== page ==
Securing Commercial Air Travel Airline Thesis

Length: 7 pages Sources: 7 Subject: Transportation Type: Thesis Paper: #72864902 Related Topics: Travel Agency, Sky High Airlines, Travel, Concealed Carry
Excerpt from Thesis :

This process of prescreening travelers before they board the plane is one of the most important parts of the security system. Electronic Privacy Information Center, 2008); (United States Government Accountability Office, 2007) Another system which was in use since the late 1990s and discontinued after 9/11, was the Threat Image Protection -- TIP system. TSA has also implemented the PMIS or Performance Management Information System which helps to gather and retain information about screening operation of passengers and their luggage. (Electronic Privacy Information Center, 2003)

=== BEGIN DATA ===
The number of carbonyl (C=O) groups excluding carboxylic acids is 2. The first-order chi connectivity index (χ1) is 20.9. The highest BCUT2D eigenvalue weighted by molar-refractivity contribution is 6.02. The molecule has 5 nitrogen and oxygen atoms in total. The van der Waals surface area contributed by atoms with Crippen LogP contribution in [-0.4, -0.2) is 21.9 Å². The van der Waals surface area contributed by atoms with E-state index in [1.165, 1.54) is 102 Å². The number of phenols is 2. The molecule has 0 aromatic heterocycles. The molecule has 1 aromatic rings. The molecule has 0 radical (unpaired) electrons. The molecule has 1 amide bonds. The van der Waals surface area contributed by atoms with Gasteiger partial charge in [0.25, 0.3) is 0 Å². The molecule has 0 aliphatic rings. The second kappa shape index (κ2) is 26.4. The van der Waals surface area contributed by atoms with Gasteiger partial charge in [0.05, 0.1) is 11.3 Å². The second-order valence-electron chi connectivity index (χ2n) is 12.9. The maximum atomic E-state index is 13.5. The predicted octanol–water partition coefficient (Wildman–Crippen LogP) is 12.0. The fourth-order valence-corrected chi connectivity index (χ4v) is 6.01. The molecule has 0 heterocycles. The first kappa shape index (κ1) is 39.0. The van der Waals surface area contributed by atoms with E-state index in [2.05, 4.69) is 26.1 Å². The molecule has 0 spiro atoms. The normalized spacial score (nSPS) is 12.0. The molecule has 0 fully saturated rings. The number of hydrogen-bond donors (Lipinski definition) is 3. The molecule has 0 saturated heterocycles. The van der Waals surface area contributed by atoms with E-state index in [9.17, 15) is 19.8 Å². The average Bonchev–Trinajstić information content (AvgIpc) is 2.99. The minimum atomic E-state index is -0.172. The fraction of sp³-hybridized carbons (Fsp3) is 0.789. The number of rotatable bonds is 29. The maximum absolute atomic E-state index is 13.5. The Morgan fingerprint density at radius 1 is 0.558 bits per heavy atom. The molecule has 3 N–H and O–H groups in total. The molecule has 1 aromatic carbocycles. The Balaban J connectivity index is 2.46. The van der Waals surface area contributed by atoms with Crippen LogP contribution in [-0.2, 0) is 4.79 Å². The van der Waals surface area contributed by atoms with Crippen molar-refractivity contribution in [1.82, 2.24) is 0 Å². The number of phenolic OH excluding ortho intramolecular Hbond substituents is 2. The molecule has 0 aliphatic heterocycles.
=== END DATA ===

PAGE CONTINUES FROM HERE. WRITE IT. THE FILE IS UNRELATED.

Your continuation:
b) Role of various Federal Agencies in Airline Security: After the 9/11 attacks the federal government realized that if airline passengers were to be effectively prescreened, the vital requirements would be the availability of reliable, timely and accurate information about potential terrorists. The "no-fly list" which was used by the airlines to screen passengers prior to 9/11 was supplied by the FBI and as of September 11, 2001, which list contained only 12 names of terror suspects. Other federal agencies involved in intelligence and security possessed lists containing names of thousands of suspected terrorists but these lists were never used to check on passenger lists. Therefore, the federal government consolidated all the lists from various sources into one consolidated watch list and the maintenance of this list was entrusted to FBI's Terrorist Screening Center. The federal government also set up a joint "aviation systems program office" which included many federal agencies like 'NASA', the 'Department of Homeland Security', the 'Department of Defense', the 'Department of Commerce' and the 'FAA'. The functions of this office included promoting interagency cooperation in modernizing the commercial air travel system. (National Research Council (U.S.), et. al. 2003); (United States Government Accountability Office, 2007)